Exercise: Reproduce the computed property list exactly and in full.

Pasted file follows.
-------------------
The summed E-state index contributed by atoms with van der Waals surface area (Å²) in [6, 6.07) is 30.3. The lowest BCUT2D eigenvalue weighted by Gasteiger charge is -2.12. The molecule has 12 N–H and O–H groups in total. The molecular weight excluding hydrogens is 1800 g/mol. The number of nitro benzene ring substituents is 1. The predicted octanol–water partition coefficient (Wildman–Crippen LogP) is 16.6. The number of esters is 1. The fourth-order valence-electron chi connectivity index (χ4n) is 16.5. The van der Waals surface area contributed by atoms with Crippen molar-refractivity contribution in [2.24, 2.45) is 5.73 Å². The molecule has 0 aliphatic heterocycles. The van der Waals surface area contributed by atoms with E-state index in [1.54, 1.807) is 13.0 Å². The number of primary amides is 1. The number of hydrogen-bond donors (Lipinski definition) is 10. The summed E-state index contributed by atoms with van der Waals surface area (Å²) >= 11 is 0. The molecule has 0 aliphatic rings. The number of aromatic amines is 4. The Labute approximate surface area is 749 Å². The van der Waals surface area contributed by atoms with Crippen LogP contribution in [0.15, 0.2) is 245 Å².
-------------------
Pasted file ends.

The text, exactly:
The summed E-state index contributed by atoms with van der Waals surface area (Å²) in [6, 6.07) is 30.3. The lowest BCUT2D eigenvalue weighted by Gasteiger charge is -2.12. The molecule has 12 N–H and O–H groups in total. The molecular weight excluding hydrogens is 1800 g/mol. The number of nitro benzene ring substituents is 1. The predicted octanol–water partition coefficient (Wildman–Crippen LogP) is 16.6. The number of esters is 1. The fourth-order valence-electron chi connectivity index (χ4n) is 16.5. The van der Waals surface area contributed by atoms with Crippen molar-refractivity contribution in [2.24, 2.45) is 5.73 Å². The molecule has 0 aliphatic heterocycles. The van der Waals surface area contributed by atoms with E-state index in [1.54, 1.807) is 13.0 Å². The number of primary amides is 1. The number of hydrogen-bond donors (Lipinski definition) is 10. The summed E-state index contributed by atoms with van der Waals surface area (Å²) >= 11 is 0. The molecule has 0 aliphatic rings. The number of aromatic amines is 4. The Labute approximate surface area is 749 Å². The van der Waals surface area contributed by atoms with Crippen LogP contribution in [0.15, 0.2) is 245 Å².